« Reply #5 on: December 15, 2016, 10:33:04 PM »
Hi OP,

Thank you for the courage to post.  It can be daunting.  I don't think it's a bad idea to not put any money down if the monthly payment for the property is well within your comfort zone with 100% financing.  Check your local credit unions for 100% financing and 3% down options.  You can usually get options with more flexible terms from credit unions and smaller, local banks.  I would stay away from FHA loans now that the PMI is permanent.  Keep in mind that low/no down payment loans usually have steeper closing costs.  Property taxes in Texas tend to be on the high side and you will have to fully fund your escrow account since you will not be putting 20% down.  Make sure you are prepared for the upfront cash outlay between closing costs, funding escrow, window treatments, furniture, appliances, decor and the trade off between just throwing anything in a rental and wanting nicer/higher quality items for your home.  You should also have anywhere from $1000 to 2% of the purchase price on hand at all times for random repairs.  You may get lucky in the beginning but sooner or later something will need to be fixed.

The Fed plans to raise interest rates up to 3 times next year.  Give yourself some wiggle room by using mortgage interest rates that are .5% higher than the rates quoted today to determine whether you are within the 28% front end (monthly mortgage payment to monthly income) and 36% back end (total monthly debt to monthly income) ratios.  Track home prices that meet your criteria to keep an accurate estimate of what your payments will be.  Don't force yourself to buy if you will be better served by staying in your rental an extra year or two.  Even if you decide to start a family, you would still have two years before you really need a spare bedroom.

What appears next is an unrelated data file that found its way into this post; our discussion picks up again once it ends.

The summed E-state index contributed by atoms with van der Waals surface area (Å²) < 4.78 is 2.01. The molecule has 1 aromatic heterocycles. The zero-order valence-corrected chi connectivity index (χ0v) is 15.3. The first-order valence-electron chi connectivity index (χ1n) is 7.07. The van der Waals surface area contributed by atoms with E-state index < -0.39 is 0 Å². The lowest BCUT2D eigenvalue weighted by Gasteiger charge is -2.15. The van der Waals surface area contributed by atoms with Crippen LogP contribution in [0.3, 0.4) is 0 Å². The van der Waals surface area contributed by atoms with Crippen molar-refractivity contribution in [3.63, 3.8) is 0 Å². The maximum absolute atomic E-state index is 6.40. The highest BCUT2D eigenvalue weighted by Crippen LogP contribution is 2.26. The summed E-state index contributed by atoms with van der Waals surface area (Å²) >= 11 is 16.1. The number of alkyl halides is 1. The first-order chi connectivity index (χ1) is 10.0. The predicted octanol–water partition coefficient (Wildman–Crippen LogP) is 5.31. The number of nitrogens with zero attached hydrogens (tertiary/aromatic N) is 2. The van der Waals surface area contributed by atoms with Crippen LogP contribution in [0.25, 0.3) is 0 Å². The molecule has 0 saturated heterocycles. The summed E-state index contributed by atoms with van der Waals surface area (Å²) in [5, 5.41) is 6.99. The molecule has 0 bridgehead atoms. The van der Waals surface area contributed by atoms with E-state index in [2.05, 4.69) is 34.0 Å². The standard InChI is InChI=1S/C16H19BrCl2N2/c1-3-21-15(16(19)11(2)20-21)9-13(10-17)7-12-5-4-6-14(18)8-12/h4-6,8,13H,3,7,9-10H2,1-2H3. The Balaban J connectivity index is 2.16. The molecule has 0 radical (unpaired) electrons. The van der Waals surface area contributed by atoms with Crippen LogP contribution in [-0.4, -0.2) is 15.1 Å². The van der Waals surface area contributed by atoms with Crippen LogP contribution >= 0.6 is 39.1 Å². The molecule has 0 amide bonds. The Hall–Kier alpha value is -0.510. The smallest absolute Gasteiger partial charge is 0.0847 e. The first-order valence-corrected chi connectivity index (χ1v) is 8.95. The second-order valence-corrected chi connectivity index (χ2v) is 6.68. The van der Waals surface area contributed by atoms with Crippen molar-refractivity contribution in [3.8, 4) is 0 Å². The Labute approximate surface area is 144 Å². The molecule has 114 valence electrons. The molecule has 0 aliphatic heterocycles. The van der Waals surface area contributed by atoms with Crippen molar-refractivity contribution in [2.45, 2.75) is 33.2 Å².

Use the time between now and June to tour Open Houses and get familiar with the housing market.  You and your wife will be real estate pros by June.  You'll know if a home is listed for too much, if it's a good deal, etc.  Figure out what the two of you are willing to compromise about (if anything)- yard, nice kitchen, garage, etc.  Track how long it takes homes to go pending.  Do they sell for less than list price/list price/or more than list price.  Above everything else, make the process as fun as possible.     


  • 5 O'Clock Shadow
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Re: First Time Home Buyer, Need some Mustachian Guidance!
« Reply #6 on: December 16, 2016, 08:33:59 PM »
This thread makes me jealous. I live in a city of 200,000 in Canada. $185k gets you either a run down shack in the hood or a 1 bedroom apartment style condo. It's $350k here for a house in a decent neighbourhood (ie 1,000 square feet and 30 years old).

Interestingly our rents aren't much different than yours. People buying property for investment here are crazy in my opinion.

From where I sit it's difficult not to recommend buying a house in your situation.